March 04, 2021

The History of Women's History Month

Women’s History Month has its Own History
By: Kathy Tullos

The Month has its origins in Santa Rosa, California, where a County Task Force designated the week beginning March 8, 1978 as Women’s History Week. The Task Force selected the date because March 8 is International Women’s Day. Other communities quickly followed suit.

By 1980 a consortium of women’s groups and historians formed the National Women’s History Project. The Project, which is now known as the National Women’s History Alliance, began to lobby at the federal level for designation of a national Women’s History Week. President Jimmy Carter responded by proclaiming March 2-8, 1980 as National Women’s History Week.

Congress acted in 1981, passing a measure that authorized and requested the President to designate a Women’s History Week in 1982. Joint resolutions authorizing and requesting this type of proclamation passed in each of the next five years. After more lobbying from the National Women’s History Project, Congress changed the period of time from a week to a month in 1987.

Women’s History Month 2021 continues in that line of commemorations, celebrating the centennial of women’s suffrage in the USA in 2020. Because COVID curtailed a number of last year’s events, the National Women’s History Alliance decided to extend last year’s theme, “Valiant Women of the Vote: Refusing to Be Silenced” into this year.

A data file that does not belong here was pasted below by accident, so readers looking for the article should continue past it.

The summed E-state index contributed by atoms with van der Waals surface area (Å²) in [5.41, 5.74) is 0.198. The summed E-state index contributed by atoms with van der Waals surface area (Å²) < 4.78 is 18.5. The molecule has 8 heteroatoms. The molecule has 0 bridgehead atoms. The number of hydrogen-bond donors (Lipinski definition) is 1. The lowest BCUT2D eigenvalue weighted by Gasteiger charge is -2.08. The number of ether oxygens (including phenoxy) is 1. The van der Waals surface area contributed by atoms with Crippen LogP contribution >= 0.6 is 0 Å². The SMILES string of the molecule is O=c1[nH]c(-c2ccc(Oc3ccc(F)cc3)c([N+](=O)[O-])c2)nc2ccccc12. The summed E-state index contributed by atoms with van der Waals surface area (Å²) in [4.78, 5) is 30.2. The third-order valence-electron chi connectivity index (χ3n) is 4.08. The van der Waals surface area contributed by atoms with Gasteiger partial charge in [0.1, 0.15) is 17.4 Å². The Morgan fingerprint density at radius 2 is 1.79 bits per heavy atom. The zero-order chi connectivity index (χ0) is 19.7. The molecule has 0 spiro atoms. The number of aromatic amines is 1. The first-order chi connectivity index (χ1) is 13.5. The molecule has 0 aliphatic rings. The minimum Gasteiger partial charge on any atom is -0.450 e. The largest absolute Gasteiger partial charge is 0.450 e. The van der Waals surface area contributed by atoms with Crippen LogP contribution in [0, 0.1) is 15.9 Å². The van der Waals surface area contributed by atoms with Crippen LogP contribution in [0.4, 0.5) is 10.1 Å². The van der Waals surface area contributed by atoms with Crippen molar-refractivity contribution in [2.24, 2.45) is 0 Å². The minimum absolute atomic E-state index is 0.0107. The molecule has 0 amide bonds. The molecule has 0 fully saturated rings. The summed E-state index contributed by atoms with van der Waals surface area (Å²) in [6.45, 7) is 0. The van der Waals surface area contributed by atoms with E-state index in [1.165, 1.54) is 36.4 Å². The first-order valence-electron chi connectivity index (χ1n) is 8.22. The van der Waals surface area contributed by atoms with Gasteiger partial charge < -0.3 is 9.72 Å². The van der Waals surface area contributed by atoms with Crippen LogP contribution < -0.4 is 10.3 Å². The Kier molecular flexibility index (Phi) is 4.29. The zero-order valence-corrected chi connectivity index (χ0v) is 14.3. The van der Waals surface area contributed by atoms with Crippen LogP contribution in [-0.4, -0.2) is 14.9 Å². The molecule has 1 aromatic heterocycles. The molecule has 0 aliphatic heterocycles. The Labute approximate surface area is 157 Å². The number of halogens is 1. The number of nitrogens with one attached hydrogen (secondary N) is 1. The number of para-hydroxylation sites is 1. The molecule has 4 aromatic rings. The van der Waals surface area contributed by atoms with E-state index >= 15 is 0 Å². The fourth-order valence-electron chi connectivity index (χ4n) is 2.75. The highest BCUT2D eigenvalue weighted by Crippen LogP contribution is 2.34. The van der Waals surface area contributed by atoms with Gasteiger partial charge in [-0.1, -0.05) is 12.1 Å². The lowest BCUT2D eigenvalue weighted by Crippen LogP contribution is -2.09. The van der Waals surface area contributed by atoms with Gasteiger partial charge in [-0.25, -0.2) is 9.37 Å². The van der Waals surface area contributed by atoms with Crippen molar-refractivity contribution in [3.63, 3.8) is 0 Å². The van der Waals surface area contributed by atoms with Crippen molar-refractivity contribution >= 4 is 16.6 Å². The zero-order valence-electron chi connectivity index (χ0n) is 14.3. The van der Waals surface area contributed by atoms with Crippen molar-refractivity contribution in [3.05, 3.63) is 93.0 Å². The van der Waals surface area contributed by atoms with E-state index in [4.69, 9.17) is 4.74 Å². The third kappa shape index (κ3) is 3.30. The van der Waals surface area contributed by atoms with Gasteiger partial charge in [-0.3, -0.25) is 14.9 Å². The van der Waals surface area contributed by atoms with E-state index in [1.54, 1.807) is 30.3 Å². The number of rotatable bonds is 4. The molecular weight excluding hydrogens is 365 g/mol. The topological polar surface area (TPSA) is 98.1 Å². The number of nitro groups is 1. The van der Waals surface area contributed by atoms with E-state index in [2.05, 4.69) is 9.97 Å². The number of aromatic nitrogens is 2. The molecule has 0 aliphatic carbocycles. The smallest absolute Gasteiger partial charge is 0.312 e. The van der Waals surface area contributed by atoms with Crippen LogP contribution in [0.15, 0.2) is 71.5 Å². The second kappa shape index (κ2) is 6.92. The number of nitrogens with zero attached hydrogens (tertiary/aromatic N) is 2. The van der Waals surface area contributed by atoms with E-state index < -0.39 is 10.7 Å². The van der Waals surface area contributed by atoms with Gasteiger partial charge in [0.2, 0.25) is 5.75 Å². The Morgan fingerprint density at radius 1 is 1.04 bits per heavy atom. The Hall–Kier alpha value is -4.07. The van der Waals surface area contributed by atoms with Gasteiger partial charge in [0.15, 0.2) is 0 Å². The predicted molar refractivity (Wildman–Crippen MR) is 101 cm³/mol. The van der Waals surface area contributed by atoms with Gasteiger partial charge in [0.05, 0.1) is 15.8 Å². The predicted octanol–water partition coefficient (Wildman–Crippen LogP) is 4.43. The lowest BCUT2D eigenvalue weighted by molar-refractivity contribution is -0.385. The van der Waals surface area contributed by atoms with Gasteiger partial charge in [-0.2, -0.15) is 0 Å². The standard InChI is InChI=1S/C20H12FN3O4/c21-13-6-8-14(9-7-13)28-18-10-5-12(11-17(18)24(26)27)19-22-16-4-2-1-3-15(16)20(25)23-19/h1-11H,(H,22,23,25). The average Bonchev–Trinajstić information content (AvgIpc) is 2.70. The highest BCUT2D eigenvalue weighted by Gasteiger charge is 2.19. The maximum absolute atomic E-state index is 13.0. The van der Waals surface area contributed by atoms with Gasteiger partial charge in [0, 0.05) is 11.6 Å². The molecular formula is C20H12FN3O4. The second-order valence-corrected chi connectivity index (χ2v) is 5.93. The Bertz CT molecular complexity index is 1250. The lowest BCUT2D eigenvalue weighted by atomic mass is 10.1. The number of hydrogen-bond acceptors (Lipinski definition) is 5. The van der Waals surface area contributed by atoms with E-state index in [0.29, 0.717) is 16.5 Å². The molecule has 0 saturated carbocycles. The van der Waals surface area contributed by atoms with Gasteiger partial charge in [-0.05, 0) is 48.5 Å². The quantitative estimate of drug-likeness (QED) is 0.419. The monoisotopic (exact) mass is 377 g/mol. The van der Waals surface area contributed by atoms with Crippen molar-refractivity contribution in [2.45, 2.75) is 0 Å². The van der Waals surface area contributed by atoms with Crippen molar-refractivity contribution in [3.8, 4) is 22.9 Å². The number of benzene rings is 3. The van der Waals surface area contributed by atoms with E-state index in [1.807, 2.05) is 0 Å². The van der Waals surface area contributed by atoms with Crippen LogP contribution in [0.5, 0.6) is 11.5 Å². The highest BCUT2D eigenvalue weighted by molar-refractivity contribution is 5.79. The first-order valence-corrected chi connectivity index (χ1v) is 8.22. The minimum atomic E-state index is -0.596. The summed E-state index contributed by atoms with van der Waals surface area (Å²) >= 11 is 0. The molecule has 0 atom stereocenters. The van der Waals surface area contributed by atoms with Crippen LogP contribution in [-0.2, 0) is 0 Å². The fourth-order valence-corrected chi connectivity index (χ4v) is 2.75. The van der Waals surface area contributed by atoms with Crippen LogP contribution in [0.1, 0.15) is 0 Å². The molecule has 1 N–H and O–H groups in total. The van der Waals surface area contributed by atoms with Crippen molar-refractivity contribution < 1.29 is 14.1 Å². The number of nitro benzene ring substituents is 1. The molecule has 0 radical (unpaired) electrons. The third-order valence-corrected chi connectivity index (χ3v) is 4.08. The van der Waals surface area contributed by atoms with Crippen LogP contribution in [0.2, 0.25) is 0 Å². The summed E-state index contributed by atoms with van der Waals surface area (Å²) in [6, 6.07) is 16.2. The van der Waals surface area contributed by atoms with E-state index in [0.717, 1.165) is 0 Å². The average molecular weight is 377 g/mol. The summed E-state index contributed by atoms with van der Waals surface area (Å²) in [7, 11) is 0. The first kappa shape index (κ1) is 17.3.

Despite the recognition that Women’s History Month brings, introducing formal education about women’s history is still a work in progress. Although counts vary, experts in higher education estimate that roughly 700 colleges and universities now have Women’s Studies programs of some sort. Given that the first such program was established in 1970 at San Diego State University, this is a significant increase in representation on campuses across the country.

In primary and secondary schools, however, studies indicate that women generally, and women of color in particular, are under-represented in history classes. Based on a study conducted by the National Women’s History Museum, Smithsonian magazine reported in 2019 that history curricula in the USA mention men three times as often as they mention women. Furthermore, the magazine found that more than half of the references to women dealt with their domestic work, as opposed to professional, political, or cultural endeavors.


  1. Participate in Women’s History Month activities to learn the history no one taught you. 
  2. Contact your local school board and state board of education to lobby for more complete representation of women in primary and secondary history classes.
  3. If you went to college, find out whether your alma mater has a Women’s Studies program. If it doesn’t, contact your school and your alumni association to lobby for establishment of such a program. If it does, contact that program to see how you can support it.